JANELLE PENNY COMMISSIONG
Janelle Penny Commissiong, a native of Trinidad and Tobago, was born in June 1953, migrated to the United States at the age of 13, and returned to Port-of-Spain, Trinidad in 1976. After winning the Miss Trinidad title, she went on to be crowned Miss Universe 1977 in Santo Domingo, Dominican Republic. She was the first woman from the Caribbean and the first woman of African ancestry to be crowned Miss Universe. Commissiong is the daughter of a Venezuelan mother and a Trinidadian father. In 1976, just before winning the Miss Universe crown, she studied fashion at the Fashion Institute of Technology in New York City.
During the Miss Universe pageant, Commissiong was a very popular contestant who won the photogenic competition of the pageant. Nonetheless, she was not considered the favorite to win the pageant. Most observers claimed Miss Austria, Eva Maria Duringer, was the odds on favorite to take the crown. Duringer finished as 1st runner up.
During her reign (1977-1978) Commissiong was a public advocate for black rights in nations where people of African ancestry were minorities, and she campaigned for world peace. In 1977, Commissiong was awarded the Trinity Cross, Trinidad and Tobago’s highest honor. Three postage stamps were also issued in her honor by her country. In 1978, Commissiong’s successor was Margaret Gardnier, Miss South Africa. For many it was tragically ironic to see the first Miss Universe of African ancestry crowning a woman from a nation that was internationally known for its racial injustice toward black people.
As the first black Miss Universe, Commissiong attracted more than normal international attention. For the U.S. to Asian media especially she was a particularly interesting topic. She was also in demand around the globe as a speaker. Much of the interest continued after her reign. Soon after she relinquished the crown in 1978, Joaquin Balaguer, President of the Dominican Republic, invited her to interview him in the National Palace. As she did during her tenure as Miss Universe, she continued to visit many African, Asian, and European nations as well as the United States.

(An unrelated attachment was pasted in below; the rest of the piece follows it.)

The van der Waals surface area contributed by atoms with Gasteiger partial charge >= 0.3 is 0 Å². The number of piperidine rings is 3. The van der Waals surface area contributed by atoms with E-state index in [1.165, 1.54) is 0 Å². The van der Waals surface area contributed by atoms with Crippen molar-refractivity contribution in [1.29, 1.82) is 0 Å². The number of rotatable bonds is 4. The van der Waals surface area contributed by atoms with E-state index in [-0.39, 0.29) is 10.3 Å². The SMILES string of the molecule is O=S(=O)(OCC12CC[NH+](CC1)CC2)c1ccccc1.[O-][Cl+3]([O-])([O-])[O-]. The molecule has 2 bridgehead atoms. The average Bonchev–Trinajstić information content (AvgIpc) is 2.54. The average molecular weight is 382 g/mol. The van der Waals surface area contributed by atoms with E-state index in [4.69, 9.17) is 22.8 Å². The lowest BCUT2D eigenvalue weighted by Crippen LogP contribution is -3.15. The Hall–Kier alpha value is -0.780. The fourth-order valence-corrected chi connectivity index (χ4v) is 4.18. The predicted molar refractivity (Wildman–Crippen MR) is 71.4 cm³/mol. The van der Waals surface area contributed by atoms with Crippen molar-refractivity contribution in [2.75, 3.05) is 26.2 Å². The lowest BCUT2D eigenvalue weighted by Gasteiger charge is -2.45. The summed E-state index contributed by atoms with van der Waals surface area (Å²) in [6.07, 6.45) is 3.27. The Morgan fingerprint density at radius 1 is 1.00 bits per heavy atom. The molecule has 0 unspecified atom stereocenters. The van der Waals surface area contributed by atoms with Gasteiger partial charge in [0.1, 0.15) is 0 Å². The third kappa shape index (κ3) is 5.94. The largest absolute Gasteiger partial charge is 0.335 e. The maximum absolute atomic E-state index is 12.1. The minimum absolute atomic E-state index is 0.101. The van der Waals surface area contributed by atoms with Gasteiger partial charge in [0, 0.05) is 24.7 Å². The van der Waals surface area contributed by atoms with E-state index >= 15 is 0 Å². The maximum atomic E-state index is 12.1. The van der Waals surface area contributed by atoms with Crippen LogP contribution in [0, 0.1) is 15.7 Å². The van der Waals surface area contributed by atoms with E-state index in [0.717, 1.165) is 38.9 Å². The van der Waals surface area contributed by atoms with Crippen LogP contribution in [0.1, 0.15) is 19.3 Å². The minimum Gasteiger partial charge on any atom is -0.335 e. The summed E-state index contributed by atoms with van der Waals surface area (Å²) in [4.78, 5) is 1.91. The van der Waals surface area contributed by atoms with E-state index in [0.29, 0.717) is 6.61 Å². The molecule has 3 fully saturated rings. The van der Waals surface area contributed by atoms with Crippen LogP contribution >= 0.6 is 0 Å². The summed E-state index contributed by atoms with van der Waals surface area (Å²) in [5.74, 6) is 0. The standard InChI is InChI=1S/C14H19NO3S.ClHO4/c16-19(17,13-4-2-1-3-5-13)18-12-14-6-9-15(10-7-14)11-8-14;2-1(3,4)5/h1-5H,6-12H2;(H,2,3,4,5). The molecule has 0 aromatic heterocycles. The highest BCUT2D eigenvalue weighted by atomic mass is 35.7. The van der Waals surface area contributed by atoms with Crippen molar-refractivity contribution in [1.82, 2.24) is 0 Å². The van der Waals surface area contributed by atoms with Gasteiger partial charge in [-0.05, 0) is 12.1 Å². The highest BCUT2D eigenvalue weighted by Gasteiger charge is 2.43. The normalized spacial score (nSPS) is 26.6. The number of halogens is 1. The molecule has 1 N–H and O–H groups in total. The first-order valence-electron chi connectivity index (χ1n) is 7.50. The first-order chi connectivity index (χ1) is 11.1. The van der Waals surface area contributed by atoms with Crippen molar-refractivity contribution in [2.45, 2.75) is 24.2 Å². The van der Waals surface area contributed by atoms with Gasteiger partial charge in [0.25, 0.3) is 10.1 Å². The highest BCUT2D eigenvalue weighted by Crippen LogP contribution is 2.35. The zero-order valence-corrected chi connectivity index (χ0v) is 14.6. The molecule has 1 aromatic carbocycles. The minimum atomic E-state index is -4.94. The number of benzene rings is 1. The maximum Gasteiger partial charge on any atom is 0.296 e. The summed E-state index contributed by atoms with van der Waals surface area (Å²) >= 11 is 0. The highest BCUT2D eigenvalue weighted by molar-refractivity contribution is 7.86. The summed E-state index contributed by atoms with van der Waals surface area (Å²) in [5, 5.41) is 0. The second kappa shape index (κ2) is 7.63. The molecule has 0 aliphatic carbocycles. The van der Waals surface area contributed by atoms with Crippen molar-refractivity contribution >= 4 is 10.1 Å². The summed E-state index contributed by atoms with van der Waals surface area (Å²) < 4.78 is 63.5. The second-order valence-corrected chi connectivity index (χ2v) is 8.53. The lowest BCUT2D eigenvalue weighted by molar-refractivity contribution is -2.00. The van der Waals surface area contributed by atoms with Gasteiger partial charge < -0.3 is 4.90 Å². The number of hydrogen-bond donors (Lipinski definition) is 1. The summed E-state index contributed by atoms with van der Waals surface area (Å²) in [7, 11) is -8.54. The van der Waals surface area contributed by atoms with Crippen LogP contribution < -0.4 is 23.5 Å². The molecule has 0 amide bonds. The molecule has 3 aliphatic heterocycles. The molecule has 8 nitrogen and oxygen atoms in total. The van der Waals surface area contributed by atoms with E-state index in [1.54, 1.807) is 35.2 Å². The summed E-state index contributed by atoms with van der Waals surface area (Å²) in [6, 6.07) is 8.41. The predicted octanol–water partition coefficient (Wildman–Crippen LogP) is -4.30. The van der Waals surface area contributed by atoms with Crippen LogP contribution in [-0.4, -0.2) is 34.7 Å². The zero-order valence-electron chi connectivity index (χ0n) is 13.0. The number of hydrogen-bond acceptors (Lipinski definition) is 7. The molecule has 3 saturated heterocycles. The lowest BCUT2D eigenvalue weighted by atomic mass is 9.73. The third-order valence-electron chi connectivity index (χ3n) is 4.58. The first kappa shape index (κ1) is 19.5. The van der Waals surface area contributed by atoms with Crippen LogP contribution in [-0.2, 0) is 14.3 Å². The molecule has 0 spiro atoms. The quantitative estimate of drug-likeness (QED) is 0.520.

After her reign ended Commissiong married Brian Bowen, the founder of Bowen Marine, a Trinidadian pleasure boat manufacturing company. When her husband died in an accident in 1989 she headed the company for a brief period. She remarried for a second time to Alwin Chow, another Trinidad businessmen and they adopted a daughter, Sasha.
ANYA AYOUNG CHEE
Anya Ayoung-Chee was born to Trinidadian parents in New York City but moved to Trinidad at the age of two, she therefore holds dual Trinidadian and American citizenship. She is the only daughter in a family of eight. From an early age she pursued classical ballet training. However it was during her attendance at all girls secondary school St. Joseph’s Convent (Port of Spain) that she became passionate about art and design. She continued her education in London and New York, gaining experience in Graphic and Interior Design.
Anya was a contestant on Season 9 of the American television show Project Runway. Despite learning to sew a few months before the show began, she placed in at least the top three of most of the challenges, and eventually won the competition on October 27th 2011.
Through winning the competition, Anya earned $100,000 from L’Oreal Paris to begin her own line, Pilar. Not only that, she also was featured in a fashion spread in Marie Claire and received a $50,000 technology suite by HP and Intel for the chance to design and sell merchandise, as well as a partnership with Piperlime.com. Anya was also voted the fan favorite for a Twitter contest and received another $10,000.
Yendi Phillipps (born September 8, 1985) is the winner of the Miss Jamaica World 2007 beauty pageant, as well as the 2010 Miss Jamaica Universe pageant. She is of Indo and Afro Caribbean descent. She credits her mother, who died when she was younger for her Confidence and Drive and dedicated her win to her. She represented Jamaica at the Miss World 2007 contest held in Sanya, China and at Miss Universe 2010 held at the Mandalay Bay Resort and Casino, Las Vegas, Nevada, U.S. on August 23, 2010, where she finished as the first runner up to Ximena Navarrete of Mexico. After Miss Universe Phillipps has appeared in commercials for brands such as Toyota and Pepsi.
She holds a bachelor’s degree of fine arts with a concentration in dance from the State University of New York at Brockport and a Master’s degree in Recreation and Leisure Management. She attended St. Andrew High School for Girls in Kingston, Jamaica. Phillipps previously hosted Digicel Rising Stars. She has also appeared in publications such as Skywritings magazine, Caribbean Beat magazine, Woman & Home, Fair Lady, Buzz, Collage, Soul, Basia and Ocean Style.